The 1980s fuel the triumphant documentary All the Beauty and the Bloodshed , a collaboration between the director Laura Poitras ( Citizenfour ) and artist Nan Goldin , whose life and activism against the Sackler family, the owners of Purdue Pharma, are the film’s absorbing subjects. It opens with the series of actions Goldin organized at prominent New York museums, strewing prescription slips and empty pill bottles—symbols of Purdue’s deadly opioids—to shine a hard light on the millions donated by the Sacklers. Rousing as these scenes are, it is the way Poitras burrows deeper into Goldin’s background and art that make the film so profound—charting a narrative of trauma and neglect (and drug abuse), and showing how Goldin found a community in an underground 1980s Manhattan scene that she went on to document in unforgettably gritty photographs. A poised and meticulous film that brims with humanity. —T.A.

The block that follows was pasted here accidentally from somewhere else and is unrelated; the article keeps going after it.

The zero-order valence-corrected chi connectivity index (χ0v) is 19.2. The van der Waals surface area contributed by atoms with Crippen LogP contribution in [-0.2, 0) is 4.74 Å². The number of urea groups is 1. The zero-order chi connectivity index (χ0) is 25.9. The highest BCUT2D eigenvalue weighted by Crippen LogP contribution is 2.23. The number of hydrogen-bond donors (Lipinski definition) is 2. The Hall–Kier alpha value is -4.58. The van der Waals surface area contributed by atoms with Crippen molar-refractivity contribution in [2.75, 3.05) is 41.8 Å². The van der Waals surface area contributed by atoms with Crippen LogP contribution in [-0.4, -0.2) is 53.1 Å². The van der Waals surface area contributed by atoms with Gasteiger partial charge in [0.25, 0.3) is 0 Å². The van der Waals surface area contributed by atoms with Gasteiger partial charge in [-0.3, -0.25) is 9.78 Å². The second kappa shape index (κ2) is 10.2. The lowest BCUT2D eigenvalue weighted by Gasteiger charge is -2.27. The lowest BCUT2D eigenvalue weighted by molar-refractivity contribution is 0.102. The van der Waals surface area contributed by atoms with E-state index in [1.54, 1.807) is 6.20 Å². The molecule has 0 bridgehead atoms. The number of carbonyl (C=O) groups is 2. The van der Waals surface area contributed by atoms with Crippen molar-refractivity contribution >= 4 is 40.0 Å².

How to watch: In theaters and, eventually, on HBO Max .
The Eternal Daughter
A sophisticated gothic ghost story and family mystery from the great British director Joanna Hogg ( The Souvenir I & II), starring Tilda Swinton , who is dazzling in a double role. Julie and her mother Rosalind (both played by Swinton) travel to a grand country hotel in Wales for a getaway. Starchy members of the British upper class, these two are hilariously contained in their expressions of feeling, even as they both brim with emotion and things unsaid. The country hotel is wreathed in mist, seemingly abandoned (except for one drolly bad tempered hostess, played by Carly Sophia-Davie) and apparently haunted. Hogg’s clever use of genre tropes includes a genuinely disquieting sequence involving an apparition, and the canny reveal of the film's central, supernatural mystery.—T.A.
How to watch: Stream on various platforms, including Amazon .